Last week, the Texas Education Agency (TEA) proposed a new rule intended to increase school safety. TEA announced this sweeping new rule roughly five months after a gunman killed 19 students and two teachers at Robb Elementary in Uvalde.
In the wake of the Uvalde tragedy, Gov. Greg Abbott specifically charged TEA Commissioner Mike Morath with overhauling safety rules for public schools. Abbott pushed for these security changes in lieu of calling a special session to enact commonsense gun reforms like raising the minimum age to purchase an assault weapon or passing red flag laws.
The proposed rule would establish a number of new safety requirements. Under the rule, schools would be required to install panic alarms, two-way emergency radios, automatic locks on all exterior doors, and bulletproof glass in all ground floor windows. The rule would also require schools to conduct weekly maintenance checks of exterior door locks and twice-yearly maintenance checks of the rest of schools’ safety infrastructure.
A week before TEA announced the new rule, state leadership transferred $400 million from the Foundation School Program to fund school safety initiatives. In the next few weeks, TEA will send a grant application to districts so they can apply for funds to cover the cost of implementing the rule. Districts will receive grants based on their student enrollment, with the smallest districts receiving a minimum of $200,000.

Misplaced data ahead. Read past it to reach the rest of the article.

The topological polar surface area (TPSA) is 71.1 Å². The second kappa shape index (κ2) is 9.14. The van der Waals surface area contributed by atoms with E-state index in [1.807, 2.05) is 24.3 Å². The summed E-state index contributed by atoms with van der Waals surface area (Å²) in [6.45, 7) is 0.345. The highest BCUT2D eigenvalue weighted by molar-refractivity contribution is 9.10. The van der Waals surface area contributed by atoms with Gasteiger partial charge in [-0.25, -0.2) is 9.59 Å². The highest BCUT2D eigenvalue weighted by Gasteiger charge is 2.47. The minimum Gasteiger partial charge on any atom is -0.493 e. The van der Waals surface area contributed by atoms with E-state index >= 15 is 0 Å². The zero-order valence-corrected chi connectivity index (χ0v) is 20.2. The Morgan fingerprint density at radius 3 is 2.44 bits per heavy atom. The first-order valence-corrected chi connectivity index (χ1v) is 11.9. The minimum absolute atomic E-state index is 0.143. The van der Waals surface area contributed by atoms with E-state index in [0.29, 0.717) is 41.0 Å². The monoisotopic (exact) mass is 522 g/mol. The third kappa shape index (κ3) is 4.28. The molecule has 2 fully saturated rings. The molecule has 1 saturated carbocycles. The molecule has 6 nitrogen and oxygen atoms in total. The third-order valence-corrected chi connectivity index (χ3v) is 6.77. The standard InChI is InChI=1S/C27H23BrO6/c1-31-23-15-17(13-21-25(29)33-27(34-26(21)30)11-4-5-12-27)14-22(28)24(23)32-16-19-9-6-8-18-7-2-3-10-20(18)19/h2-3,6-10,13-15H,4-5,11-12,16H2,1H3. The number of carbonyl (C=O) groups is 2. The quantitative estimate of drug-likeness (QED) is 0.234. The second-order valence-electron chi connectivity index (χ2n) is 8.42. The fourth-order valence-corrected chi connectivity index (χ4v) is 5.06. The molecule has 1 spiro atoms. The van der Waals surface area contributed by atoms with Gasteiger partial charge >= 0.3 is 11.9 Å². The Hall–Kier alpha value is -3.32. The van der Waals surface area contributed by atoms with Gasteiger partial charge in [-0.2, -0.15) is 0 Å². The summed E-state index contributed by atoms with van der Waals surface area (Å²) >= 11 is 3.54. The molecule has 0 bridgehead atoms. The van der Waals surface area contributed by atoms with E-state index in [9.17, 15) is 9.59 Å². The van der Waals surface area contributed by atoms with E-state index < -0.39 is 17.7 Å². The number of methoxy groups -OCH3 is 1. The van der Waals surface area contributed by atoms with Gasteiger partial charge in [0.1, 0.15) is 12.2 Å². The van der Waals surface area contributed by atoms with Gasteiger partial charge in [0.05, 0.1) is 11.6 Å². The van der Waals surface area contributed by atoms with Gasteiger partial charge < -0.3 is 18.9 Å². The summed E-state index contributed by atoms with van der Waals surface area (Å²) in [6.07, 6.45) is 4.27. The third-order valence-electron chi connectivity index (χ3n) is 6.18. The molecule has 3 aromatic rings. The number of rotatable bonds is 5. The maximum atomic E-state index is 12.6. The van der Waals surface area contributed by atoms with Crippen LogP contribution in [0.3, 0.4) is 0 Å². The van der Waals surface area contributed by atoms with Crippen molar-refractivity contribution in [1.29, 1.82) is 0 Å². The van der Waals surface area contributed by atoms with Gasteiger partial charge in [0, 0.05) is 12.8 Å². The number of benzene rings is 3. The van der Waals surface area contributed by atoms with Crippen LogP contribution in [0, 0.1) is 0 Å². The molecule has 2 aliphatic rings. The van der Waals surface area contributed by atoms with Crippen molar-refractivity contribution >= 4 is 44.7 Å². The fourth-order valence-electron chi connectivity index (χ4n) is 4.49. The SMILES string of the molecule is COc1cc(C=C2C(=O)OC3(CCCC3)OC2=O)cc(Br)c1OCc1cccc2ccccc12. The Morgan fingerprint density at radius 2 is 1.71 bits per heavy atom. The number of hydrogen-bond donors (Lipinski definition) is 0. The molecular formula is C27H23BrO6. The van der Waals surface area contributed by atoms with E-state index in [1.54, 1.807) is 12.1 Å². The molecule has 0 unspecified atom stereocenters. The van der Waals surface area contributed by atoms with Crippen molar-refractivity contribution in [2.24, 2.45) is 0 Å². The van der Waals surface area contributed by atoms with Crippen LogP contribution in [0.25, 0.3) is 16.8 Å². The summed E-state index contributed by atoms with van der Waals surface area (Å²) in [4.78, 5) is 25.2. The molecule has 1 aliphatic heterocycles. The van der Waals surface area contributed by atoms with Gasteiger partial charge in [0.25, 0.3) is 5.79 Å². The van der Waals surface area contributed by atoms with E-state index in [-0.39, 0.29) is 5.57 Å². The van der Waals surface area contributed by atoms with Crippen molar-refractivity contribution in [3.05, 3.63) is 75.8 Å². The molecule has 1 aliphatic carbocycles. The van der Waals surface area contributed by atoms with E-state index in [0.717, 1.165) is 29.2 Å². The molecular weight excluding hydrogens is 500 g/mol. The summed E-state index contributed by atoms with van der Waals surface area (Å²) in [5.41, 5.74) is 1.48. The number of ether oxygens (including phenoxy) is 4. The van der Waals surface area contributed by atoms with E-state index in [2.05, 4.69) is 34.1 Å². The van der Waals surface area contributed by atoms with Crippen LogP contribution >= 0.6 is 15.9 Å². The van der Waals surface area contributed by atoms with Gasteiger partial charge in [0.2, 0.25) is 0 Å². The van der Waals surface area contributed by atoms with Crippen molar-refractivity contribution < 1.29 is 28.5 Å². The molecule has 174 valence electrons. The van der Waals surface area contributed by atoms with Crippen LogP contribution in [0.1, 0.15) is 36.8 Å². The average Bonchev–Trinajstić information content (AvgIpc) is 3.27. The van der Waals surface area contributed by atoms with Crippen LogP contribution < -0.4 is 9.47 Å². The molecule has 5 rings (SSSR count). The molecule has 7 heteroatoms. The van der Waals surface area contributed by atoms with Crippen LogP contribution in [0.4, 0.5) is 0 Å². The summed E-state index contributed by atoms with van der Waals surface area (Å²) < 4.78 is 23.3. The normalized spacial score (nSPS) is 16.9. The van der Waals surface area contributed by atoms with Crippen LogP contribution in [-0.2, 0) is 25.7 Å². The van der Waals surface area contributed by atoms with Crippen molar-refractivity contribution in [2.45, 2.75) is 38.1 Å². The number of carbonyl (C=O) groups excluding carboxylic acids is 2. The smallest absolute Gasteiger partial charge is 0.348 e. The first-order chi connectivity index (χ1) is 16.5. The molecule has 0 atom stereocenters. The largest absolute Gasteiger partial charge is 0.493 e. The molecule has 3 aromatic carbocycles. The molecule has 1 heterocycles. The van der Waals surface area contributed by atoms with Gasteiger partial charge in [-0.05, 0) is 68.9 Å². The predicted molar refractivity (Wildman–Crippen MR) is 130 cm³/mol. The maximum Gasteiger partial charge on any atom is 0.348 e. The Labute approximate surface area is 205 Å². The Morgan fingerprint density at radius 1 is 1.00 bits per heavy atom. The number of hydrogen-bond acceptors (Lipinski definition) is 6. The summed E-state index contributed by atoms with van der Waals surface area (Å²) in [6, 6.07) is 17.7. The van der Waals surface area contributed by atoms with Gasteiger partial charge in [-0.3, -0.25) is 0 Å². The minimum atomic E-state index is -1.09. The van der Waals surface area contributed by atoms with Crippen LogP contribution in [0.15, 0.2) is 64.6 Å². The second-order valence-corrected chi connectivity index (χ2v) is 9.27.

Even with the minimum $200,000 grant, many school districts — especially small districts — worry that they will be unable to afford compliance with the new safety requirements and that a 2023 implementation date is unlikely to be achievable. In fact, many school districts have already considered enhancing their security in keeping with the security requirements to be imposed under the new rule, but determined that making the changes would be too expensive given their current budget constraints.
While these changes are intended to address many of the issues that contributed to the Uvalde tragedy, such as faulty radios and door locks, many advocates and parents of Uvalde victims say that these changes avoid the root issue: guns. Without addressing the ease of access to firearms in this state, it is unclear whether these changes will have any effect on preventing another tragedy.
Under a related rule recently proposed, school counselors would be required to spend at least 80% of their work time on counseling duties. State leadership has often pointed to mental health as the main cause for gun violence. This requirement has been in statute since last year, but the law has not been enforced by TEA. Even if the rule is properly enforced, most public school students will not have adequate access to counseling services. Recent analysis by the Houston Chronicle revealed that 98% of students attend districts that did not meet TEA’s own recommendation of one counselor per 250 students.